The next two stages of the BrahMos missile programme would be completed by 2009, with its underwater launch likely this year, a Defence Research & Development Organisation (DRDO) official said in Chennai on Wednesday.
The BrahMos category missile capable of being launched from underwater would be test fired in 2008, said A. Sivathanu Pillai, scientist and chief controller (R&D) and in charge of the programme at DRDO.
"The missile is fully ready," he said on the sidelines of the Nanotechnology Conclave 2008, sponsored by the Confederation of Indian Industry (CII).
The universal launch platform that will be used underwater to stage the missile is, however, yet to be found, he said.
It could be a platform supported by a submarine or it would have to be a portable platform, to be built, carried and submerged at a pre-determined location, said Pillai.
As the Brahmos are cruise missiles, "their velocity does not change" and they cannot weigh more than three tonnes, the scientist said.
India is also bound by the international Missile Technology Control Regime (MTCR - imposed by the five nuclear powers) and cannot go beyond the 290 km/500kg range for the BrahMos category of missiles.
DRDO's BrahMos group and the Russians are negotiating underwater launch mechanisms.
The air-to air version of the Brahmos missile is also in its finishing stages and is expected to be tested in 2009, Pillai said.
"There is need to reduce the weight of the booster engines," he explained, adding, "We are also still working on the avionics."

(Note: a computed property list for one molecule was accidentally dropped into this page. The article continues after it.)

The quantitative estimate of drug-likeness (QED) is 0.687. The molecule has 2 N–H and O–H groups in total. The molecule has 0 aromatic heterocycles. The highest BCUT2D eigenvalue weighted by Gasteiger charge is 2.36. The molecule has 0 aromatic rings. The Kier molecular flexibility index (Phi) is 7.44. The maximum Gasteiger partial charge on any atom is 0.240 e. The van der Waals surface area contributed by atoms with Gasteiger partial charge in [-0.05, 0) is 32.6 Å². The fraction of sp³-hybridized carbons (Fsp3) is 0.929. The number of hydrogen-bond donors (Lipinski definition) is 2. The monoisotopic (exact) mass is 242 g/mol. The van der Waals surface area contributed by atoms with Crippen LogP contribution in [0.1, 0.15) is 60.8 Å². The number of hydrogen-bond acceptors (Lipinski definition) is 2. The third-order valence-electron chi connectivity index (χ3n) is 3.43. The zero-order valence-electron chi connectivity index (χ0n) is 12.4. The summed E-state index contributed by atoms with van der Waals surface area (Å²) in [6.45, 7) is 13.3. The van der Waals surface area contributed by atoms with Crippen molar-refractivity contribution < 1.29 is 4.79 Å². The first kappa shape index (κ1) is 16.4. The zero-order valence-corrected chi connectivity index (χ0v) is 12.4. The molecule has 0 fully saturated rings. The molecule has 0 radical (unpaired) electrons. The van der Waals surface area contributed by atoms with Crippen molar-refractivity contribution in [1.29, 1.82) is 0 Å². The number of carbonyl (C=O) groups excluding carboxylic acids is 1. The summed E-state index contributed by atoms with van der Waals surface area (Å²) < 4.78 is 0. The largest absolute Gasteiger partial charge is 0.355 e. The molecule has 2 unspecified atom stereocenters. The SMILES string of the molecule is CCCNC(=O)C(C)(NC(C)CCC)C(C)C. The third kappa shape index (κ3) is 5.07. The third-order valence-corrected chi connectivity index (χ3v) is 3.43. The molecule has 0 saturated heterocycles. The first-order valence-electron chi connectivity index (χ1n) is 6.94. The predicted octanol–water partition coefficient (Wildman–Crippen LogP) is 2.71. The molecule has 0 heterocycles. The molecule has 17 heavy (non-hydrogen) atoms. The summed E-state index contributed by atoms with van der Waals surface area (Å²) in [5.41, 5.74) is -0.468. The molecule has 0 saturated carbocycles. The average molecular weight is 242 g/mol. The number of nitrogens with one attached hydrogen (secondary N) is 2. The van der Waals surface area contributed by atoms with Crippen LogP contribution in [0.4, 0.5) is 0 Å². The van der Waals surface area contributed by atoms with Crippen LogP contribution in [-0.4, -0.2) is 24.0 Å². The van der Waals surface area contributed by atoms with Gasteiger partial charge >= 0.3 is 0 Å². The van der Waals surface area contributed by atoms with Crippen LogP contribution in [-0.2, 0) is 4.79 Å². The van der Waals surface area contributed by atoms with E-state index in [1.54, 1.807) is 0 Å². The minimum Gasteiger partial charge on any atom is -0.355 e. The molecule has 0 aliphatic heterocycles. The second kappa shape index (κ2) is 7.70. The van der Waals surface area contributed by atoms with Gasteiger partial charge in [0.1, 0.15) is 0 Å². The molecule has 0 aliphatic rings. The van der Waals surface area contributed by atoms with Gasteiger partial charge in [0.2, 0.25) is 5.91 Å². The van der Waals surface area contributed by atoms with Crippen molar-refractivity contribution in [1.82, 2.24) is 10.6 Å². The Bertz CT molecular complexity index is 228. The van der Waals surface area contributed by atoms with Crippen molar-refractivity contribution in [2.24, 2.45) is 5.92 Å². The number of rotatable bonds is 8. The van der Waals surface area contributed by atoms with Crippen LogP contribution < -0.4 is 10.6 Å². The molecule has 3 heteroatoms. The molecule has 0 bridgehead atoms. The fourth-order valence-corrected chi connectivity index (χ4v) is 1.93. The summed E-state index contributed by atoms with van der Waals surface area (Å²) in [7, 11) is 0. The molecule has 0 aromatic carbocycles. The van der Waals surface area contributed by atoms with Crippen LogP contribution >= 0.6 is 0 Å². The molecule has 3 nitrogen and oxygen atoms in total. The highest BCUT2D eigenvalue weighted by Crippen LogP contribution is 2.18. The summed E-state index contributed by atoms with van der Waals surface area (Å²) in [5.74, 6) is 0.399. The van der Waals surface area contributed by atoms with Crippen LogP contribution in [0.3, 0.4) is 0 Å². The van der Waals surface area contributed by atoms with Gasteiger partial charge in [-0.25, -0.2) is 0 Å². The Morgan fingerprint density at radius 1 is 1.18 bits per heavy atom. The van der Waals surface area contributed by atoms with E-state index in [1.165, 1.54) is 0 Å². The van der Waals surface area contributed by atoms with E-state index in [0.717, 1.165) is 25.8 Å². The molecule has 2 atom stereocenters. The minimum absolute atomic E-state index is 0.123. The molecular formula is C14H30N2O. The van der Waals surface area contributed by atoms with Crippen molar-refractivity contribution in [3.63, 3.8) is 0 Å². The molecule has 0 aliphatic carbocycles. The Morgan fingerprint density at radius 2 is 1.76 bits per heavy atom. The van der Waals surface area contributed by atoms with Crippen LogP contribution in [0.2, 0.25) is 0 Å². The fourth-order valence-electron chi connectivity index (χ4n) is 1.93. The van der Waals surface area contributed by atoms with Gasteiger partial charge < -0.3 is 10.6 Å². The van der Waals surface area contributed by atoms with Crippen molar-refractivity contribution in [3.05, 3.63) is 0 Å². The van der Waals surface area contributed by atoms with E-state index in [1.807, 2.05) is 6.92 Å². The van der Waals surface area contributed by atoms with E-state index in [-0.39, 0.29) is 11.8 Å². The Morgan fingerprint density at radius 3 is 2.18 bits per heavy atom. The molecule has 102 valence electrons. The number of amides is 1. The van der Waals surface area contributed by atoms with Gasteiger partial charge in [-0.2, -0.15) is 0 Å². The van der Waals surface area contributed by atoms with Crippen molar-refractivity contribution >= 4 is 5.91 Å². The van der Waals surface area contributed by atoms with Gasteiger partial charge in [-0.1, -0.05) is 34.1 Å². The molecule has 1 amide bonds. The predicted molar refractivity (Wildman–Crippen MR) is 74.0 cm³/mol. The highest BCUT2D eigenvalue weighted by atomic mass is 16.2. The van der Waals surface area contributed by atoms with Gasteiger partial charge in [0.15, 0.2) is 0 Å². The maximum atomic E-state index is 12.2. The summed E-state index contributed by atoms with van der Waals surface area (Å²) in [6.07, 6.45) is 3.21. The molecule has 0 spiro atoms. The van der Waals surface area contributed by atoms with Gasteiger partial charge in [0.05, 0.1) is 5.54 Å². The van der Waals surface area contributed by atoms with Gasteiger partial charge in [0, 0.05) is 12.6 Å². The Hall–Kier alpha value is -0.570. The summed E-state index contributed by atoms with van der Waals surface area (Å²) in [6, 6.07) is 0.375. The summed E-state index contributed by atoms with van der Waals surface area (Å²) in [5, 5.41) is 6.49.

Pillai also said that India was now looking at hypersonic technology - five times the speed of sound and therefore faster than supersonic.
On March 5, India successfully tested the ship-to-shore version of the supersonic BrahMos missile, firing at an uninhabited island in the Andaman & Nicobar group. The missile had a range of more than 290 km and was launched from the Russia-acquired missile destroyer INS Rajput.
This was the 15th test of the missile jointly developed by Russia and India. The launch-and-strike time for BrahMos is much less than any other missile, giving it a distinct advantage as a weapon.
Indian and Russian scientists have already carried out successful tests of four versions of the Brahmos, said to be the only "supersonic" cruise missile system in the world - the technology shared by India and Russia.
"All other countries, including the US have subsonic systems," Pillai said.
The ship-to-shore test added to India's arsenal of ship-to-ship, land to ship and surface-to-surface versions of the multi-role missiles.